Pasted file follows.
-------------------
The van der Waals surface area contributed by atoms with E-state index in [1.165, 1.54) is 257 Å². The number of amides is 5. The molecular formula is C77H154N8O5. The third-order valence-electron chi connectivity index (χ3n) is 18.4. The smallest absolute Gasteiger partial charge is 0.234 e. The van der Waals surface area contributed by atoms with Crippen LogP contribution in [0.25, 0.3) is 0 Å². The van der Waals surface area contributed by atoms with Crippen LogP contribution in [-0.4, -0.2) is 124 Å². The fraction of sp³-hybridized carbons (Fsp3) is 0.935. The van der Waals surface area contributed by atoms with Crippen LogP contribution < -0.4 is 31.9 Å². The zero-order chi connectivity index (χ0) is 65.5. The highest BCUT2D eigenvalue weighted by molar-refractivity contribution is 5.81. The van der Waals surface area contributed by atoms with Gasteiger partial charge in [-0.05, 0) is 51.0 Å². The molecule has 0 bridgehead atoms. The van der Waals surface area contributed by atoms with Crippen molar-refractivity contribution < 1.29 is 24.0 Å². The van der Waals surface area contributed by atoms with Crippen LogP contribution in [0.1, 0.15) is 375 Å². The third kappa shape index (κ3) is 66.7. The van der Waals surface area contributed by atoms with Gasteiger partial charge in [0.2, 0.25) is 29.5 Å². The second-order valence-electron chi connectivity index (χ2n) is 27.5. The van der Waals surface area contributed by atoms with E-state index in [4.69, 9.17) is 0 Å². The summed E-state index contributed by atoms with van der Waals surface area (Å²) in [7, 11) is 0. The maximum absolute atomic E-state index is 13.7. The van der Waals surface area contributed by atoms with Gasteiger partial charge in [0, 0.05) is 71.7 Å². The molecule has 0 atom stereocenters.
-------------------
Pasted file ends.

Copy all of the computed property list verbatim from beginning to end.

The van der Waals surface area contributed by atoms with E-state index in [1.165, 1.54) is 257 Å². The number of amides is 5. The molecular formula is C77H154N8O5. The third-order valence-electron chi connectivity index (χ3n) is 18.4. The smallest absolute Gasteiger partial charge is 0.234 e. The van der Waals surface area contributed by atoms with Crippen LogP contribution in [0.25, 0.3) is 0 Å². The van der Waals surface area contributed by atoms with Crippen LogP contribution in [-0.4, -0.2) is 124 Å². The fraction of sp³-hybridized carbons (Fsp3) is 0.935. The van der Waals surface area contributed by atoms with Crippen LogP contribution < -0.4 is 31.9 Å². The zero-order chi connectivity index (χ0) is 65.5. The highest BCUT2D eigenvalue weighted by molar-refractivity contribution is 5.81. The van der Waals surface area contributed by atoms with Gasteiger partial charge in [-0.05, 0) is 51.0 Å². The molecule has 0 bridgehead atoms. The van der Waals surface area contributed by atoms with Crippen molar-refractivity contribution < 1.29 is 24.0 Å². The van der Waals surface area contributed by atoms with Crippen LogP contribution in [0.1, 0.15) is 375 Å². The third kappa shape index (κ3) is 66.7. The van der Waals surface area contributed by atoms with Gasteiger partial charge in [0.2, 0.25) is 29.5 Å². The second-order valence-electron chi connectivity index (χ2n) is 27.5. The van der Waals surface area contributed by atoms with E-state index in [4.69, 9.17) is 0 Å². The summed E-state index contributed by atoms with van der Waals surface area (Å²) in [7, 11) is 0. The maximum absolute atomic E-state index is 13.7. The van der Waals surface area contributed by atoms with Gasteiger partial charge in [0, 0.05) is 71.7 Å². The molecule has 0 atom stereocenters.